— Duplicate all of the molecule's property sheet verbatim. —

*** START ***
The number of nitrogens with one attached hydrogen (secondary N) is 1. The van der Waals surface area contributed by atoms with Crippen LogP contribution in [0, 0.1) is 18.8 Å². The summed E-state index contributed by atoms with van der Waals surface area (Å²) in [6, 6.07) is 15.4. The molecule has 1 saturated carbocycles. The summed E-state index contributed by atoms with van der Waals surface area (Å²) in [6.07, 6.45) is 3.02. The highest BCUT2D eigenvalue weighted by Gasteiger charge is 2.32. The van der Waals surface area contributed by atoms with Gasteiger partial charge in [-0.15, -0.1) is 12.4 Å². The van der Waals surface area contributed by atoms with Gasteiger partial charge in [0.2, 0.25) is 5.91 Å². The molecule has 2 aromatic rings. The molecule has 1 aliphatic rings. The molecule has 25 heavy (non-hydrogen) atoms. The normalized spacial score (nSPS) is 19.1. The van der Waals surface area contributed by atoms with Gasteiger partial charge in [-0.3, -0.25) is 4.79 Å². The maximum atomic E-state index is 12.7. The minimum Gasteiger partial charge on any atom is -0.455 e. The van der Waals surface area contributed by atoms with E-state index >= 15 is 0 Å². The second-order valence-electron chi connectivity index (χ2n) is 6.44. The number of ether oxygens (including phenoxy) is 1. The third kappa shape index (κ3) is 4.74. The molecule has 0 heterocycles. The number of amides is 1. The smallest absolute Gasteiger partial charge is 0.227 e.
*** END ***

The number of nitrogens with one attached hydrogen (secondary N) is 1. The van der Waals surface area contributed by atoms with Crippen LogP contribution in [0, 0.1) is 18.8 Å². The summed E-state index contributed by atoms with van der Waals surface area (Å²) in [6, 6.07) is 15.4. The molecule has 1 saturated carbocycles. The summed E-state index contributed by atoms with van der Waals surface area (Å²) in [6.07, 6.45) is 3.02. The highest BCUT2D eigenvalue weighted by Gasteiger charge is 2.32. The van der Waals surface area contributed by atoms with Gasteiger partial charge in [-0.15, -0.1) is 12.4 Å². The van der Waals surface area contributed by atoms with Gasteiger partial charge in [0.2, 0.25) is 5.91 Å². The molecule has 2 aromatic rings. The molecule has 1 aliphatic rings. The molecule has 25 heavy (non-hydrogen) atoms. The normalized spacial score (nSPS) is 19.1. The van der Waals surface area contributed by atoms with Gasteiger partial charge in [-0.3, -0.25) is 4.79 Å². The maximum atomic E-state index is 12.7. The minimum Gasteiger partial charge on any atom is -0.455 e. The van der Waals surface area contributed by atoms with E-state index >= 15 is 0 Å². The second-order valence-electron chi connectivity index (χ2n) is 6.44. The number of ether oxygens (including phenoxy) is 1. The third kappa shape index (κ3) is 4.74. The molecule has 0 heterocycles. The number of amides is 1. The smallest absolute Gasteiger partial charge is 0.227 e.